While I was deciding if this idea innovative homeschooling or simply selfishness I realized that I think the two possibilities are actually opposites of each other. And since they are opposites, how will I ever take care of myself again until the boys go to college?

That’s when I spotted the wall of Legos. You can buy endless amounts of Legos in single colors. I imagined my interior design self with a blue shelf made of Legos, a yellow picture frame made of Legos, and I could see replacing our wood ceiling molding with Lego molding. I made extravagant Lego purchases for all three of use, and I told myself we are a homeschooling family growing creatively, together.

I was at the World Trade Center when it fell.  It’s a great way to teach history to the kids. Or politics. Or science. To tell the kids I was there, and tell them what it was like.

And after that lesson, I could teach them about resilience. Which I think is probably the most important thing in all of the world to learn  in order to have a good life. I learned about resilience in my 9/11 group for post-traumatic stress.

The thing is, the day was horrifying for me.  And I’ve been doing interviews about 9/11 for the last three months, and each time a TV station came, I shielded my sons from hearing the discussion.

But if I shield the kids from what’s horrible, I will shield them from what we learn from what is horrible.

We are going to the Apple store because they give free, one-on-one classes. I’m so excited that I don’t have to teach my kids how to add a movie to his blog. The Apple guy is going to do that. And I don’t have to teach my other son to find cool apps on the iPad. The other Apple guy is going to do that. I was never a die-hard Apple user until now. Until Apple made me love that I live in Wisconsin, where it seems that no one else signs up for one-on-one education.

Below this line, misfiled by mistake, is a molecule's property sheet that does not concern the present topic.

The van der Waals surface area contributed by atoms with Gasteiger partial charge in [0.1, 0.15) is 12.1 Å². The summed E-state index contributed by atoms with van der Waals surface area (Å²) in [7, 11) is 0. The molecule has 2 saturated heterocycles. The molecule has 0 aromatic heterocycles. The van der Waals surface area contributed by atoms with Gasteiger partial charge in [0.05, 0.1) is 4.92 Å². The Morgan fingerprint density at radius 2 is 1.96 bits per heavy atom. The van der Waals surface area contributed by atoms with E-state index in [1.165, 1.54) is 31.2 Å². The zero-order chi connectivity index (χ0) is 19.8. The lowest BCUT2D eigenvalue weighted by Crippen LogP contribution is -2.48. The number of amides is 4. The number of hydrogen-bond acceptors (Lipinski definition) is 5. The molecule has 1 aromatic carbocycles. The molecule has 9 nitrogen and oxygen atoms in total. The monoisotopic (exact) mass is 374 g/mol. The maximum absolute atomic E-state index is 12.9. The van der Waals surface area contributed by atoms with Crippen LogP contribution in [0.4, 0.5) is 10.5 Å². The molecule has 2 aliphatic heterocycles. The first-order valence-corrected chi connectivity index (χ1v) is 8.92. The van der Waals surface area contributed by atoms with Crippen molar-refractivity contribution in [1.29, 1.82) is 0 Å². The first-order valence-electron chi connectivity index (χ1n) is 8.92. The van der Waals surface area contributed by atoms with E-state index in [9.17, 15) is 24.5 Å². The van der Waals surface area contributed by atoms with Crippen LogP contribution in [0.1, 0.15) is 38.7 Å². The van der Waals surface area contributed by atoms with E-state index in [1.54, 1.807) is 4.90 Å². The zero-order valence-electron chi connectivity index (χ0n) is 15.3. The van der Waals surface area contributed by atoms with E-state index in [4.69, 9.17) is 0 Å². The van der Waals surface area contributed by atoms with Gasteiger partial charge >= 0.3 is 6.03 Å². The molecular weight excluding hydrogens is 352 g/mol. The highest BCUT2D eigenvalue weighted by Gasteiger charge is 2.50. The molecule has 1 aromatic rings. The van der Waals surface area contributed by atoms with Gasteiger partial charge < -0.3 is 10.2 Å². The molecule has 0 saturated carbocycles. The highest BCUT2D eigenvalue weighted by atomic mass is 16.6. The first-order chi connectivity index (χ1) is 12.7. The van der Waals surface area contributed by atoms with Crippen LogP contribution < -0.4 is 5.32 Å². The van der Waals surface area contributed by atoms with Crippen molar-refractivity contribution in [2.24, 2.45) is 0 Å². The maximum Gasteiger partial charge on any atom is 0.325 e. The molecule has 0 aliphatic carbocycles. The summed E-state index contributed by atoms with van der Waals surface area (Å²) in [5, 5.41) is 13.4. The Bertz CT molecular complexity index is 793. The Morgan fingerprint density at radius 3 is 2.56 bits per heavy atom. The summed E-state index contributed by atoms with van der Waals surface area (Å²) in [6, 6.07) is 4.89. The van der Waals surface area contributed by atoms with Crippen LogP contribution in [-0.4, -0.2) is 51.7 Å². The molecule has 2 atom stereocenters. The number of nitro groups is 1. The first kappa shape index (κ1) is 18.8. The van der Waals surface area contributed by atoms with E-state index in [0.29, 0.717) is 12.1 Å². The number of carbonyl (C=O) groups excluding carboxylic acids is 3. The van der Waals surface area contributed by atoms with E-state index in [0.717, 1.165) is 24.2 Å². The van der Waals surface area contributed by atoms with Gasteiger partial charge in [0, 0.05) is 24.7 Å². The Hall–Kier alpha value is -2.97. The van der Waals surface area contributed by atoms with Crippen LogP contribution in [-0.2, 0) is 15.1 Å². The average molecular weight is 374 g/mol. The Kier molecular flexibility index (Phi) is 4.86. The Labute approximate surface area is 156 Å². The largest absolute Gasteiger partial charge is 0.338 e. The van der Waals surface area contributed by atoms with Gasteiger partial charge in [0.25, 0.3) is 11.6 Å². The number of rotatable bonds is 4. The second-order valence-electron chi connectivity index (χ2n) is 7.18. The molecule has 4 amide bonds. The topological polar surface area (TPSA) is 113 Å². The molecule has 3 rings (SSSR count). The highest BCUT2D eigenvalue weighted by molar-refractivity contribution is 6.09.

I am making a list of things I don’t like to do that maybe could count as homeschool projects:

Making beds.
Dusting the floor boards.
Cooking Spaghetti 0’s.
Cleaning out my car.
Calling my dad to say hi.

Now that we do not have to prepare for impending strict hours of the start of school, we are visiting family more. Relatives ask if I’m really going to homeschool. They ask it like they can’t believe it and they have to hear it in person.

They ask questions like, “What about high school?” I think, “What about next week?”

I am worried about next week. Should I sign my six-year-old up for two hip hop dance classes, or only one?

He can spin on his head. My six-year-old. I taught him a headstand, thinking I was teaching him yoga. I know that children who are optimistic are happier as adults. So I decided I would teach my kids optimism. And people who do yoga every day have more optimism.

My son did not think of the headstand as a yoga move. He remembered the spinning headstands we watched high schoolers do in Central Park.

I remember the moment he saw it. He was freezing because I told the kids to pack light because New York City is not as cold as the farm, and then it was. And my son had to pee and he wanted to pee in the park, on the grass, and I kept saying, “This is not a farm.”

I want to tell my family that I am focused on optimism, not high school, and when the boys are in their teens, we’ll go to New York City and spin on our heads.